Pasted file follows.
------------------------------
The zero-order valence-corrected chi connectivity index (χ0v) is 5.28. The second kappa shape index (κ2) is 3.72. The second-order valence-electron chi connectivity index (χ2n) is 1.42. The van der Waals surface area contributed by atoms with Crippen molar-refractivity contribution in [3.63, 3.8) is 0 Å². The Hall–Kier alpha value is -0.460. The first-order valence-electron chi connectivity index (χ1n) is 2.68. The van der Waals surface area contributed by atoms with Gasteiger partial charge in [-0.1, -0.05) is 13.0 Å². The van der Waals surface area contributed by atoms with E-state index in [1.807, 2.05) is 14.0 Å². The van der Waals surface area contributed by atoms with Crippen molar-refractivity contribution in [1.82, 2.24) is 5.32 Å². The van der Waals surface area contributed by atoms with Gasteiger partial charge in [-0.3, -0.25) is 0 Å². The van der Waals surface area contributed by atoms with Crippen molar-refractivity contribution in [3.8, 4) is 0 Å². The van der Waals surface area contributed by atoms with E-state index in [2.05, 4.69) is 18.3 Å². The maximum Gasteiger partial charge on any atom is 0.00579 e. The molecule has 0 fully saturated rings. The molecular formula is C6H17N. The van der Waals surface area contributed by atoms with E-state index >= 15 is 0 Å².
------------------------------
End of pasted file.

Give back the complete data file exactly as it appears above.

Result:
The zero-order valence-corrected chi connectivity index (χ0v) is 5.28. The second kappa shape index (κ2) is 3.72. The second-order valence-electron chi connectivity index (χ2n) is 1.42. The van der Waals surface area contributed by atoms with Crippen molar-refractivity contribution in [3.63, 3.8) is 0 Å². The Hall–Kier alpha value is -0.460. The first-order valence-electron chi connectivity index (χ1n) is 2.68. The van der Waals surface area contributed by atoms with Gasteiger partial charge in [-0.1, -0.05) is 13.0 Å². The van der Waals surface area contributed by atoms with E-state index in [1.807, 2.05) is 14.0 Å². The van der Waals surface area contributed by atoms with Crippen molar-refractivity contribution in [1.82, 2.24) is 5.32 Å². The van der Waals surface area contributed by atoms with Gasteiger partial charge in [-0.3, -0.25) is 0 Å². The van der Waals surface area contributed by atoms with Crippen molar-refractivity contribution in [3.8, 4) is 0 Å². The van der Waals surface area contributed by atoms with E-state index in [2.05, 4.69) is 18.3 Å². The maximum Gasteiger partial charge on any atom is 0.00579 e. The molecule has 0 fully saturated rings. The molecular formula is C6H17N. The van der Waals surface area contributed by atoms with E-state index >= 15 is 0 Å².